It was her worst nightmare. Karen’s Aunt Marge was in the Emergency Room, and Karen was in the ER waiting room after a midnight phone call from Aunt Marge’s neighbor. No one would tell Karen anything, despite the fact that Aunt Marge has no living relatives. Karen’s stomach churned thinking of Aunt Marge, lying in a hospital bed—alone, afraid, and in pain. Continue reading
You have a wealth of knowledge, stories, skills, and an important history that you want to make sure you pass down to your children and your grandchildren. Gathering together all the details of your life for future generations can seem daunting, but it doesn’t have to be difficult. Here are some easy ways you can make sure you leave a legacy. Continue reading
A businessman with a $2.5 billion estate passed away in 1976. He was single and many individuals, mostly unrelated to him, filed more than 40 wills with the probate court. Twenty-two cousins fought with all of the other individuals claiming a share of the estate. In the end, the wills were all ruled invalid and the 22 cousins plus the federal government divided up the estate.. This may occur because one of your family members or potential heirs might believe that he or she can receive a larger portion of the estate. Continue reading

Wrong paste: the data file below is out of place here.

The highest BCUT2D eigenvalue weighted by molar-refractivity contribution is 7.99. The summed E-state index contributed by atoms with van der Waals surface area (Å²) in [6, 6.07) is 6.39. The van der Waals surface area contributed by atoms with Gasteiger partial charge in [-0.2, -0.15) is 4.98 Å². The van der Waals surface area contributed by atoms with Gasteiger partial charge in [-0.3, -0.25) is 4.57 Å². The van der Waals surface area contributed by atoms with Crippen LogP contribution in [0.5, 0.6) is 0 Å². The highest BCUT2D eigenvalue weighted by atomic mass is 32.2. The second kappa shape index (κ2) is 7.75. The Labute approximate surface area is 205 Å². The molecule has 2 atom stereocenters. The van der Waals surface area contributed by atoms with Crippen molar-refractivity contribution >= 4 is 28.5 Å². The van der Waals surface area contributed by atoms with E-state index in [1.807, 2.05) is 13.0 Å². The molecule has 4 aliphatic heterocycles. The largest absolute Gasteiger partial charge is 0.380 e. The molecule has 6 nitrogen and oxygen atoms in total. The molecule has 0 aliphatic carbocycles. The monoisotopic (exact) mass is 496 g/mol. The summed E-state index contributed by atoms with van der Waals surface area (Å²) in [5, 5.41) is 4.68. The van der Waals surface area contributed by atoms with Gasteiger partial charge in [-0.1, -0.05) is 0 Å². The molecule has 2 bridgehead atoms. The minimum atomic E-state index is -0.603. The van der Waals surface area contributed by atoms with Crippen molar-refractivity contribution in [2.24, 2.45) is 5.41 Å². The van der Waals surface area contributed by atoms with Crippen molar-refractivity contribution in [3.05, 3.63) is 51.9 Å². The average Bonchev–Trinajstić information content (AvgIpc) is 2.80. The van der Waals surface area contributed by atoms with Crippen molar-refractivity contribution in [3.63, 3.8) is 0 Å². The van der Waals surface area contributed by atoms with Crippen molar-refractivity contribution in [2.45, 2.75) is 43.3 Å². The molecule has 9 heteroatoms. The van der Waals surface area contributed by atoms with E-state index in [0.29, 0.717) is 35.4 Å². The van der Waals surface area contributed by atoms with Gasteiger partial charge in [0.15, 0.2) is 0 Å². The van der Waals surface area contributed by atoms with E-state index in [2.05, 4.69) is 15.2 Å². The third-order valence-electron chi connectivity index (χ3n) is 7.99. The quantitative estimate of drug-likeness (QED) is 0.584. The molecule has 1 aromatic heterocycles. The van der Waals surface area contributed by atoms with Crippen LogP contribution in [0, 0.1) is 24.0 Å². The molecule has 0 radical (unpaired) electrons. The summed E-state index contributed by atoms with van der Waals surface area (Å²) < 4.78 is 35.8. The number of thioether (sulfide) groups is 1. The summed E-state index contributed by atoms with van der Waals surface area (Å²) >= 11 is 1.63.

What will happen to my money and possessions if I die without a will?
If you die without a will, what happens to your assets will be determined by the state in which you reside. Every state has intestacy laws in place that parcel out property and assets to a deceased person’s closest relatives when there’s no will or trust. Keep in mind these laws vary from state to state. A good resource to help you find out how your state works is About.com’s Wills and Estate Planning site, which provides a state-by-state breakdown of how your estate would be distributed if you die without a will. See StateIntestacyLaws.com for a direct link to this page. In the meantime, here is a general (not state specific) breakdown of what can happen to a person’s assets, depending on whom they leave behind. Continue reading
The mere passage of time has no effect on the validity of the will. Individuals and families experience life changes every 2 to 5 years. So even though a will remains valid, the individual and family’s needs change. Tax laws and statutes controlling wills and trusts change as well. Continue reading